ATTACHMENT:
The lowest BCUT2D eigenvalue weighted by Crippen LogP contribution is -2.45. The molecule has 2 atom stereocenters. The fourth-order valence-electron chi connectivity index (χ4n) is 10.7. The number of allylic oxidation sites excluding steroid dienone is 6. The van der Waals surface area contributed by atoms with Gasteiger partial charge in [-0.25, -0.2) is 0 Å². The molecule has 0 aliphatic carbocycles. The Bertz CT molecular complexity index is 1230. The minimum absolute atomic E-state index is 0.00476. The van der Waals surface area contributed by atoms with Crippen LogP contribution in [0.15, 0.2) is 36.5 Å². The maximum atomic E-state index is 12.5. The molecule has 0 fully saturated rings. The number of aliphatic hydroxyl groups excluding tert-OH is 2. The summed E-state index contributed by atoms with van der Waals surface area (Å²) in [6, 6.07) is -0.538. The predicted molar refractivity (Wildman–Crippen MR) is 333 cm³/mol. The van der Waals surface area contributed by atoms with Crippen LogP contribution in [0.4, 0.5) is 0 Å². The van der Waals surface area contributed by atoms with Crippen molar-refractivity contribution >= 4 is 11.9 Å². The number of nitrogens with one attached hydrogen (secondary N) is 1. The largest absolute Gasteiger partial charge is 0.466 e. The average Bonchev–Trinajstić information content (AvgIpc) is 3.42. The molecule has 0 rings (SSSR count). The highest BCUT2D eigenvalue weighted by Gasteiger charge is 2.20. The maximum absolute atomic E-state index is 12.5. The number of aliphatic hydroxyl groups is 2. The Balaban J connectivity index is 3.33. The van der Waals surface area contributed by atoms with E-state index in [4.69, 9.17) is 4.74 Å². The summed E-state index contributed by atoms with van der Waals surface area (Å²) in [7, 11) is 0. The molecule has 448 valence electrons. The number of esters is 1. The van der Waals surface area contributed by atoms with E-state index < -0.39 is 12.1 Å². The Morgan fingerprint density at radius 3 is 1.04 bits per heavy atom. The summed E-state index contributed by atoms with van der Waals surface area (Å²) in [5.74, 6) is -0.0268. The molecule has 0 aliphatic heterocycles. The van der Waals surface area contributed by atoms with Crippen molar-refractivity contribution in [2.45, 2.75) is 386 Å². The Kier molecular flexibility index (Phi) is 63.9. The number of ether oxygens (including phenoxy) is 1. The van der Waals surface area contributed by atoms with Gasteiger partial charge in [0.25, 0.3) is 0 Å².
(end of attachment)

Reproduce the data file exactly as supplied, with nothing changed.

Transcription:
The lowest BCUT2D eigenvalue weighted by Crippen LogP contribution is -2.45. The molecule has 2 atom stereocenters. The fourth-order valence-electron chi connectivity index (χ4n) is 10.7. The number of allylic oxidation sites excluding steroid dienone is 6. The van der Waals surface area contributed by atoms with Gasteiger partial charge in [-0.25, -0.2) is 0 Å². The molecule has 0 aliphatic carbocycles. The Bertz CT molecular complexity index is 1230. The minimum absolute atomic E-state index is 0.00476. The van der Waals surface area contributed by atoms with Crippen LogP contribution in [0.15, 0.2) is 36.5 Å². The maximum atomic E-state index is 12.5. The molecule has 0 fully saturated rings. The number of aliphatic hydroxyl groups excluding tert-OH is 2. The summed E-state index contributed by atoms with van der Waals surface area (Å²) in [6, 6.07) is -0.538. The predicted molar refractivity (Wildman–Crippen MR) is 333 cm³/mol. The van der Waals surface area contributed by atoms with Crippen LogP contribution in [0.4, 0.5) is 0 Å². The van der Waals surface area contributed by atoms with Crippen molar-refractivity contribution >= 4 is 11.9 Å². The number of nitrogens with one attached hydrogen (secondary N) is 1. The largest absolute Gasteiger partial charge is 0.466 e. The average Bonchev–Trinajstić information content (AvgIpc) is 3.42. The molecule has 0 rings (SSSR count). The highest BCUT2D eigenvalue weighted by Gasteiger charge is 2.20. The maximum absolute atomic E-state index is 12.5. The number of aliphatic hydroxyl groups is 2. The Balaban J connectivity index is 3.33. The van der Waals surface area contributed by atoms with E-state index in [4.69, 9.17) is 4.74 Å². The summed E-state index contributed by atoms with van der Waals surface area (Å²) in [7, 11) is 0. The molecule has 448 valence electrons. The number of esters is 1. The van der Waals surface area contributed by atoms with E-state index < -0.39 is 12.1 Å². The Morgan fingerprint density at radius 3 is 1.04 bits per heavy atom. The summed E-state index contributed by atoms with van der Waals surface area (Å²) in [5.74, 6) is -0.0268. The molecule has 0 aliphatic heterocycles. The van der Waals surface area contributed by atoms with Crippen molar-refractivity contribution in [2.45, 2.75) is 386 Å². The Kier molecular flexibility index (Phi) is 63.9. The number of ether oxygens (including phenoxy) is 1. The van der Waals surface area contributed by atoms with Gasteiger partial charge in [0.25, 0.3) is 0 Å².